Now that we had refreshed our palates with a sweet fix we were ready for our second lunch of the day at Urban Seoul, the brilliant creation of Orange County’s restaurateurs, Bronnie Lee and Chef Kacy Jun. The minute we walked in, we encountered a happy lunch crowd and knew we had found a stylish hot spot in the Diamond Jamboree. The exuberant vibe was contagious as we were seated at a long table and the dishes started emerging from the busy kitchen. The menu is an exciting fusion of traditional Korean, Southern Californian, and a variety of other ethnic culinary heritages. There are two menus: Seoul Food includes innovative Korean items and Urban Food features tapas and small plates with a mix of influences, including Mexican, American, Korean, and Japanese.
Chef Andre Valenzuela, the Executive Sous Chef, was our enthusiastic guide to the creative dishes presented to us. The dishes we tried were inventive and full of surprising flavor combinations, but I think the first dish may have been the best: a seasonal Pozole. This rendition of the famous, traditional Mexican soup featured pork belly, pickled cabbage, hominy, thick noodles and tangy Mexican spices. All of us agreed we would come back again and again for this unique, special soup. Next we were served a trio of colorful appetizers, including Elote, grilled corn drizzled with paprika, cotija cheese, chili flakes, cilantro and lime; Japchae Mari, stir fried glass noodles wrapped in seaweed that had been battered and fried; and Tteokbokki, a puffed rice cake that is popular in Korea.
Then from the Urban Menu, since it was Taco Tuesday, we savored the Pork Belly Taco accented with lettuce, kimchi, queso fresco and hot sauce. This was a one-of-a-kind taco—and one of the best I’ve ever tasted. We were also treated to a delicious Smoked Tri-Trip Chimichanga made with contrasting hot, sweet and sour sauces. And, as if we were not already convinced of the wonderful flavors possible at Urban Seoul, we were amazed at the Urban 3b, the restaurant’s version of traditional Korean bibimbap, a mixed rice (including purple rice) bowl that included spicy shredded pork, lettuce, cabbage, radish, fried onions, carrots and a poached egg mixed with a sesame oil with chili paste. This was a beautifully presented and flavorful dish. The dessert of Mexican Bread Pudding soaked in Soju (a Korean rice liquor) and topped with Crème Fraiche took me over the top and I had to take most of it home, but it sure was delicious later in the evening.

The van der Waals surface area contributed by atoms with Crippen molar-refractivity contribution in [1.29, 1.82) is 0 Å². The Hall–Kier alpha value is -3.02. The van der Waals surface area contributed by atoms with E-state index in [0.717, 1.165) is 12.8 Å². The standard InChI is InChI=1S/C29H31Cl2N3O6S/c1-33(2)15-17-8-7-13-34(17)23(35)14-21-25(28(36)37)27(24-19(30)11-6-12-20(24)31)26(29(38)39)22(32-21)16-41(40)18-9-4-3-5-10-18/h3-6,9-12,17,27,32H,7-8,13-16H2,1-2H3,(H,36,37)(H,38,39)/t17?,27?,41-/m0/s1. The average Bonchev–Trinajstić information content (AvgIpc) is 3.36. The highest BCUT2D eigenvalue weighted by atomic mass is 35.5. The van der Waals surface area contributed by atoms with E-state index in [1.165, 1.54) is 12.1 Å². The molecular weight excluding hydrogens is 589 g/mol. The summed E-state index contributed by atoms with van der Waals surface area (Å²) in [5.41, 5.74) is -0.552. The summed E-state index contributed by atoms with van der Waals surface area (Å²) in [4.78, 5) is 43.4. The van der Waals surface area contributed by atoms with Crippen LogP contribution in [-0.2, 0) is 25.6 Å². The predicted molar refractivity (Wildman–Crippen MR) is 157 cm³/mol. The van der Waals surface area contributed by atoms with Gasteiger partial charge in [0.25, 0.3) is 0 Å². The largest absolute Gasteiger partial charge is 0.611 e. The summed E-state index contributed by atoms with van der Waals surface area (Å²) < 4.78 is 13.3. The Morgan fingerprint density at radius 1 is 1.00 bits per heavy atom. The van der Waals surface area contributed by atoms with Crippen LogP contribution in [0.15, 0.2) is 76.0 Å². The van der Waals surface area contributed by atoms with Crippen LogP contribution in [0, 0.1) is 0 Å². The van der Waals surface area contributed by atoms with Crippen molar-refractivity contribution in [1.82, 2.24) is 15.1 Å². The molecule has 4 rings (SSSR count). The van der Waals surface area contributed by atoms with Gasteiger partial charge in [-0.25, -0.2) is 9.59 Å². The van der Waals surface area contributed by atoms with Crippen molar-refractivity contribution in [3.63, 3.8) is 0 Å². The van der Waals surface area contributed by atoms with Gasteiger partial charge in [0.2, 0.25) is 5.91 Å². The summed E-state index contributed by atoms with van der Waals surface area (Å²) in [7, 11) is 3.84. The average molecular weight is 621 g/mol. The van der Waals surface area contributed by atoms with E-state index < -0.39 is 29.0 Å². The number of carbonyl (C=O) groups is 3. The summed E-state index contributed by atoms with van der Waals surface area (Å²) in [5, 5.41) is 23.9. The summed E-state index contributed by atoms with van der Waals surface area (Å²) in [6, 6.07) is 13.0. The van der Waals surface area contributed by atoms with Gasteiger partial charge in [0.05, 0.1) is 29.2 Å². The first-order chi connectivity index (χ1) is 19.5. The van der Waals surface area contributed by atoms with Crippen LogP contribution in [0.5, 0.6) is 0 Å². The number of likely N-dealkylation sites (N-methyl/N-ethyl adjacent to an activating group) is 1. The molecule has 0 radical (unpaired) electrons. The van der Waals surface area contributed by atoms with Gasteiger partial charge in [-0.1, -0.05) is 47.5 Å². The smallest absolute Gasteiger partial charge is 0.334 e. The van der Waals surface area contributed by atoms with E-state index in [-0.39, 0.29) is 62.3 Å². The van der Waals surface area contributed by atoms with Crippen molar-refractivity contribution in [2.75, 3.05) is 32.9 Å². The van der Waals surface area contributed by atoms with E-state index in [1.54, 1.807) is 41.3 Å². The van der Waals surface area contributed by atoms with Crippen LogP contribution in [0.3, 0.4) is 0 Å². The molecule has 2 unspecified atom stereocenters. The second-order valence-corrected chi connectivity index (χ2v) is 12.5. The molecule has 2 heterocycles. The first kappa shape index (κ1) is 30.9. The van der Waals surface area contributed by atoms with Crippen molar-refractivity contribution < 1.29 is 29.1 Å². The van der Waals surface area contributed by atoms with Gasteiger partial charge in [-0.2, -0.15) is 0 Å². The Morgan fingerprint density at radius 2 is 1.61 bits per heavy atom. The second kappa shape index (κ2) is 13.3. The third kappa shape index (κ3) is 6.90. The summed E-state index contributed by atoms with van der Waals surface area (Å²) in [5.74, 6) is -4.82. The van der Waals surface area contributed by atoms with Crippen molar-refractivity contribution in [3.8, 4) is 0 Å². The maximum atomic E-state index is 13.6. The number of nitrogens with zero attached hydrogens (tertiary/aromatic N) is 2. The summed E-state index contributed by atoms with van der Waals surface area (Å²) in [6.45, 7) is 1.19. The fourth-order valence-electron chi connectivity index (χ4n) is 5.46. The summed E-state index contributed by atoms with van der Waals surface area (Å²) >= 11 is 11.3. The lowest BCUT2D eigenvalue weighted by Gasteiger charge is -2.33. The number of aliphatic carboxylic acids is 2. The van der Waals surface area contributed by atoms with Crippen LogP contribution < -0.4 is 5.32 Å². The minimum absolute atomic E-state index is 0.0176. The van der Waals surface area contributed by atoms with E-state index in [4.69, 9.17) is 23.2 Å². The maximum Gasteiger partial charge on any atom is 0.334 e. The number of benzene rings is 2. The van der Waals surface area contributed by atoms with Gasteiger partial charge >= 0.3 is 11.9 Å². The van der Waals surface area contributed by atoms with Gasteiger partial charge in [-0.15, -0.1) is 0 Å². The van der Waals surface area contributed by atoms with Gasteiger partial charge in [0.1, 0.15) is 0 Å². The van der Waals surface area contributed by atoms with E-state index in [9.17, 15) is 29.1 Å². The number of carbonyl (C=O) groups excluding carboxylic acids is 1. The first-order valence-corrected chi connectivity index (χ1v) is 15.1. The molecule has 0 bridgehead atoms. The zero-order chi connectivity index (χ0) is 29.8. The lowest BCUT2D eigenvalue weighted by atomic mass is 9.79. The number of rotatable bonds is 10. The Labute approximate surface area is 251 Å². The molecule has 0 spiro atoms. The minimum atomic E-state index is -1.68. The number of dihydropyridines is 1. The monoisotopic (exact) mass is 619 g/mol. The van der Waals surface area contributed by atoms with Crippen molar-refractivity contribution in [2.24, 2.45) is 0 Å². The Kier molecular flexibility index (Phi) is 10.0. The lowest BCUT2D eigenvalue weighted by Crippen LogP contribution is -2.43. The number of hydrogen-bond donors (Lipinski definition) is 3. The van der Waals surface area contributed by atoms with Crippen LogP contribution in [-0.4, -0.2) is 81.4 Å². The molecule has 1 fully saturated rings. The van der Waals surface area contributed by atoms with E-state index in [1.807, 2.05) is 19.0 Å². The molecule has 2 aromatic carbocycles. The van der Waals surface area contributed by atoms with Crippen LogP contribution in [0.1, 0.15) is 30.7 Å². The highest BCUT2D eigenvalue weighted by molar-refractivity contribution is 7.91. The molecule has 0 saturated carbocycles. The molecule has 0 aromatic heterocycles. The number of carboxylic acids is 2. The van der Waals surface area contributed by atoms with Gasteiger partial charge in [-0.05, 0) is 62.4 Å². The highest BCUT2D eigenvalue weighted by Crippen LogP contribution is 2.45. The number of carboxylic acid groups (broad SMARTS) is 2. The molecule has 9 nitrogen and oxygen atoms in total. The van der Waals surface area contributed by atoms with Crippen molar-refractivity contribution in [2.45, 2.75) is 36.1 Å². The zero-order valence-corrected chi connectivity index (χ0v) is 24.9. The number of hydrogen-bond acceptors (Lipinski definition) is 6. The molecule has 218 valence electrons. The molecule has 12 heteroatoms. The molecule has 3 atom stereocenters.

Besides these three great dining options, there are so many more reasons to return to the Diamond Jamboree. There are few destinations where you can find so many globally-focused, authentic, fascinating dining and shopping options in one place. Diamond Jamboree is located at 2700 Alton Parkway in Irvine. For more information go to Diamond Jamboree’s website. A second location is located at 414 Spectrum Center Drive.
Photos taken by Todd Montgomery.